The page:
xotl.tools.names – Utilities for handling objects names

A protocol to obtain or manage object names.

xotl.tools.names.nameof(*objects, depth=1, inner=False, typed=False, full=False, safe=False)[source]

Obtain the name of each one of a set of objects.

New in version 1.4.0.

    Changed in version 1.6.0:
  • Keyword arguments are now keyword-only arguments.

  • Support for several objects

  • Improved the semantics of parameter full.

  • Added the safe keyword argument.

If no object is given, None is returned; if only one object is given, a single string is returned; otherwise a list of strings is returned.

The name of an object is normally the variable name in the calling stack.

If the object is not present calling frame, up to five frame levels are searched. Use the depth keyword argument to specify a different starting point and the search will proceed five levels from this frame up.

If the same object has several good names a single one is arbitrarily chosen.

Good names candidates are retrieved based on the keywords arguments full, inner, safe and typed.

If typed is True and the object is not a type name or a callable (see xotl.tools.future.inspect.safe_name()), then the type of the object is used instead.

If inner is True we try to extract the name by introspection instead of looking for the object in the frame stack.

If full is True the full identifier of the object is preferred. In this case if inner is False the local-name for the object is found. If inner is True, find the import-name.

If safe is True, returned value is converted -if it is not- into a valid Python identifier, though you should not trust this identifier resolves to the value.

See the examples in the documentation.


The names of objects imported from ‘xoutil’ are still in the namespace ‘xotl.tools’.


Build an valid identifier from the name extracted from an object.

New in version 1.5.6.

First, check if argument is a type and then returns the name of the type prefixed with _ if valid; otherwise calls nameof function repeatedly until a valid identifier is found using the following order logic: inner=True, without arguments looking-up a variable in the calling stack, and typed=True. Returns None if no valid value is found.


>>> identifier_from({})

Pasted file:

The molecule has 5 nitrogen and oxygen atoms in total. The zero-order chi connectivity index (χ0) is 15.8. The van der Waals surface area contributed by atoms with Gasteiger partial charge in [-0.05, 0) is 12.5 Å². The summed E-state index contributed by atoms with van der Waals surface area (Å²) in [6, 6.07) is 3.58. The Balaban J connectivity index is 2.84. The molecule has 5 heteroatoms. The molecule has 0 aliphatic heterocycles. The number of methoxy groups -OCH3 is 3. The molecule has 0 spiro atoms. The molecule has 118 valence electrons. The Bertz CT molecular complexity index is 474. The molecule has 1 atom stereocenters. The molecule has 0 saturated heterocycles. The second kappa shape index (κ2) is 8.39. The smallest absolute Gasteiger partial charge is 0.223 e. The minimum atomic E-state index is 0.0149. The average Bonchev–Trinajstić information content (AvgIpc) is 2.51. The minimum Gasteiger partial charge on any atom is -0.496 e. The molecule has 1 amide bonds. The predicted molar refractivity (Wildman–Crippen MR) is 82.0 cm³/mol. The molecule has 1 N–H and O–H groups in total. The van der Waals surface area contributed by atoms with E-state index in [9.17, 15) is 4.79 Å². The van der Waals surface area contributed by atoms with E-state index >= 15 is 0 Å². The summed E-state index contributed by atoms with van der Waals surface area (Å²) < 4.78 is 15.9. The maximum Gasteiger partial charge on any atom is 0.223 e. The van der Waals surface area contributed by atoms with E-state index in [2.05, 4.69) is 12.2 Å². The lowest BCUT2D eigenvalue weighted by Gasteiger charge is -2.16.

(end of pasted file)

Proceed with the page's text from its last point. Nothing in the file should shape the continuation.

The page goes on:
Use cases for getting the name of an object

The function nameof() is useful for cases when you get a value and you need a name. This is a common need when doing framework-level code that tries to avoid repetition of concepts.

Solutions with nameof()

Properly calculate the tasks’ name in Celery applications

Celery warns about how to import the tasks. If in a module you import your task using an absolute import, and in another module you import it using a relative import, Celery regards them as different tasks. You must either use a consistent import style, or give a name for the task. Using nameof you can easily fix this problem.

Assume you create a celapp.tasks.basic module with this code:

>>> def celery_task(celeryapp, *args, **kwargs):
...    def decorator(func):
...        from xotl.tools.names import nameof
...        taskname = nameof(func, full=True, inner=True)
...        return celeryapp.task(name=taskname, *args, **kwargs)(func)
...    return decorator

>>> from celery import Celery
>>> app = Celery()
>>> @celery_task(app)
... def add(x, y):
...     return x + y

Then importing the task directly in a shell will have the correct name:

>>> from celapp.tasks.basic import add
>>> add.name

Another module that imports the task will also see the proper name. Say you have the module celapp.consumer:

>>> from .tasks import basic

>>> def get_name(taskname):
...     task = getattr(basic, taskname)
...     return task.name


>>> from celapp.consumer import get_name
>>> get_name('add')

Despite that you imported the basic module with a relative import the name is fully calculated.